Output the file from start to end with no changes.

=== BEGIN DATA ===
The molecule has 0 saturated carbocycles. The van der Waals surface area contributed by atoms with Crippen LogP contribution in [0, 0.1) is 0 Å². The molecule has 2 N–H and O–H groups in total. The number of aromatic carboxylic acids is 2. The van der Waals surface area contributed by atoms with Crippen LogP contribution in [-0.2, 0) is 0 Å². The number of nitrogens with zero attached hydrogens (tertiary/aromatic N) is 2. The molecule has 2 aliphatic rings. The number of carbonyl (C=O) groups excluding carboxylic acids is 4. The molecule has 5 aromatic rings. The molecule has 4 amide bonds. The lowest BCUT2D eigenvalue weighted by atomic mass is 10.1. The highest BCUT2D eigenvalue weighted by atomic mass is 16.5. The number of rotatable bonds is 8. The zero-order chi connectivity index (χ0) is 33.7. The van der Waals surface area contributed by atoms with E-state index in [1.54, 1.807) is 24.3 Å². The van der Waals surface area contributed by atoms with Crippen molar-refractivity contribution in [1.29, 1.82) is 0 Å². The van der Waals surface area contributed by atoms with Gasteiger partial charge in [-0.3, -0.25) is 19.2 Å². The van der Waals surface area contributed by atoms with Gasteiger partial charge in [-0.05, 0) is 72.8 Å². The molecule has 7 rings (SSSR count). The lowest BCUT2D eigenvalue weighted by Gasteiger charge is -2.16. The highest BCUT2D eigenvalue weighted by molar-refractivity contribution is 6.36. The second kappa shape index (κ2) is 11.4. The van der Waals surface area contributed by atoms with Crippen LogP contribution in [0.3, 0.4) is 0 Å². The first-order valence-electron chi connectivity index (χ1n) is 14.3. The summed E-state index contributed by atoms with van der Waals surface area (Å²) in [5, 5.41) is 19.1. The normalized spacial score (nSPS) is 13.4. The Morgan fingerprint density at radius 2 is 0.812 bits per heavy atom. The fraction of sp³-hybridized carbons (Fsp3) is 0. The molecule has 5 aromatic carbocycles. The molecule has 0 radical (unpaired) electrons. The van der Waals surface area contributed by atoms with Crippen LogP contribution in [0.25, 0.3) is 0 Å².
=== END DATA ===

The molecule has 0 saturated carbocycles. The van der Waals surface area contributed by atoms with Crippen LogP contribution in [0, 0.1) is 0 Å². The molecule has 2 N–H and O–H groups in total. The number of aromatic carboxylic acids is 2. The van der Waals surface area contributed by atoms with Crippen LogP contribution in [-0.2, 0) is 0 Å². The number of nitrogens with zero attached hydrogens (tertiary/aromatic N) is 2. The molecule has 2 aliphatic rings. The number of carbonyl (C=O) groups excluding carboxylic acids is 4. The molecule has 5 aromatic rings. The molecule has 4 amide bonds. The lowest BCUT2D eigenvalue weighted by atomic mass is 10.1. The highest BCUT2D eigenvalue weighted by atomic mass is 16.5. The number of rotatable bonds is 8. The zero-order chi connectivity index (χ0) is 33.7. The van der Waals surface area contributed by atoms with E-state index in [1.54, 1.807) is 24.3 Å². The van der Waals surface area contributed by atoms with Crippen molar-refractivity contribution in [1.29, 1.82) is 0 Å². The van der Waals surface area contributed by atoms with Gasteiger partial charge in [-0.3, -0.25) is 19.2 Å². The van der Waals surface area contributed by atoms with Gasteiger partial charge in [-0.05, 0) is 72.8 Å². The molecule has 7 rings (SSSR count). The lowest BCUT2D eigenvalue weighted by Gasteiger charge is -2.16. The highest BCUT2D eigenvalue weighted by molar-refractivity contribution is 6.36. The second kappa shape index (κ2) is 11.4. The van der Waals surface area contributed by atoms with Crippen LogP contribution in [0.3, 0.4) is 0 Å². The first-order valence-electron chi connectivity index (χ1n) is 14.3. The summed E-state index contributed by atoms with van der Waals surface area (Å²) in [5, 5.41) is 19.1. The normalized spacial score (nSPS) is 13.4. The Morgan fingerprint density at radius 2 is 0.812 bits per heavy atom. The fraction of sp³-hybridized carbons (Fsp3) is 0. The molecule has 5 aromatic carbocycles. The molecule has 0 radical (unpaired) electrons. The van der Waals surface area contributed by atoms with Crippen LogP contribution in [0.25, 0.3) is 0 Å².